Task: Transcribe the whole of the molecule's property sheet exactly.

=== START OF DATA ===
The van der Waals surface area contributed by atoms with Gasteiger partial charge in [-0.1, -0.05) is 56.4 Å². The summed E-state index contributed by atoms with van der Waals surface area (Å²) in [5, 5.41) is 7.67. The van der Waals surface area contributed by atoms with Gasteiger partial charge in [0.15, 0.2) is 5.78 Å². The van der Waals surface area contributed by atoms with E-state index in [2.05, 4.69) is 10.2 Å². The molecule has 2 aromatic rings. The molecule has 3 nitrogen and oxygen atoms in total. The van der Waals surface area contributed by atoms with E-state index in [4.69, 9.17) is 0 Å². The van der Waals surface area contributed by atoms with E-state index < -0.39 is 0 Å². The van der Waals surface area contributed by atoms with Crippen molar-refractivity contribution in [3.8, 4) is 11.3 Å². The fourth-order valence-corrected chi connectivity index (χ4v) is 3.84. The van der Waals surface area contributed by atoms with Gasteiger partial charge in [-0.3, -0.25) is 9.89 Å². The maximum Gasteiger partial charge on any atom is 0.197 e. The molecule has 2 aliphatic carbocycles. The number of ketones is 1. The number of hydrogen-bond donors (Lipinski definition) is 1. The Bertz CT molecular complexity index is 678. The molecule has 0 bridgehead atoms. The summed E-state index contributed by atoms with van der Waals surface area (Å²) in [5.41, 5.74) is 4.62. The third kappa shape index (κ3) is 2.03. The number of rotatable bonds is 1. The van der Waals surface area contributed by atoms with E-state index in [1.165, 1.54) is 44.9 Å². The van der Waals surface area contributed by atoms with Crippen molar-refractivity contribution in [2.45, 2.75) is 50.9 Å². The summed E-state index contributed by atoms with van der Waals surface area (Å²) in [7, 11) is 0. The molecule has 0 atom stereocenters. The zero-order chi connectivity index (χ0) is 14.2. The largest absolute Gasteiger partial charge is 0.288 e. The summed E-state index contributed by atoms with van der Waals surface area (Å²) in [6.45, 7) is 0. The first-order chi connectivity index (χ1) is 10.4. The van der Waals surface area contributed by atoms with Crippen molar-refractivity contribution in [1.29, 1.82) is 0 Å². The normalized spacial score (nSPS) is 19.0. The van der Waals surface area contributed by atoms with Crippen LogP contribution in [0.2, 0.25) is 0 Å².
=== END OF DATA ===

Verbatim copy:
The van der Waals surface area contributed by atoms with Gasteiger partial charge in [-0.1, -0.05) is 56.4 Å². The summed E-state index contributed by atoms with van der Waals surface area (Å²) in [5, 5.41) is 7.67. The van der Waals surface area contributed by atoms with Gasteiger partial charge in [0.15, 0.2) is 5.78 Å². The van der Waals surface area contributed by atoms with E-state index in [2.05, 4.69) is 10.2 Å². The molecule has 2 aromatic rings. The molecule has 3 nitrogen and oxygen atoms in total. The van der Waals surface area contributed by atoms with E-state index in [4.69, 9.17) is 0 Å². The van der Waals surface area contributed by atoms with E-state index < -0.39 is 0 Å². The van der Waals surface area contributed by atoms with Crippen molar-refractivity contribution in [3.8, 4) is 11.3 Å². The fourth-order valence-corrected chi connectivity index (χ4v) is 3.84. The van der Waals surface area contributed by atoms with Gasteiger partial charge in [-0.3, -0.25) is 9.89 Å². The maximum Gasteiger partial charge on any atom is 0.197 e. The molecule has 2 aliphatic carbocycles. The number of ketones is 1. The number of hydrogen-bond donors (Lipinski definition) is 1. The Bertz CT molecular complexity index is 678. The molecule has 0 bridgehead atoms. The summed E-state index contributed by atoms with van der Waals surface area (Å²) in [5.41, 5.74) is 4.62. The third kappa shape index (κ3) is 2.03. The number of rotatable bonds is 1. The van der Waals surface area contributed by atoms with E-state index in [1.165, 1.54) is 44.9 Å². The van der Waals surface area contributed by atoms with Crippen molar-refractivity contribution in [2.45, 2.75) is 50.9 Å². The summed E-state index contributed by atoms with van der Waals surface area (Å²) in [7, 11) is 0. The molecule has 0 atom stereocenters. The zero-order chi connectivity index (χ0) is 14.2. The largest absolute Gasteiger partial charge is 0.288 e. The summed E-state index contributed by atoms with van der Waals surface area (Å²) in [6.45, 7) is 0. The first-order chi connectivity index (χ1) is 10.4. The van der Waals surface area contributed by atoms with Crippen molar-refractivity contribution in [1.29, 1.82) is 0 Å². The normalized spacial score (nSPS) is 19.0. The van der Waals surface area contributed by atoms with Crippen LogP contribution in [0.2, 0.25) is 0 Å².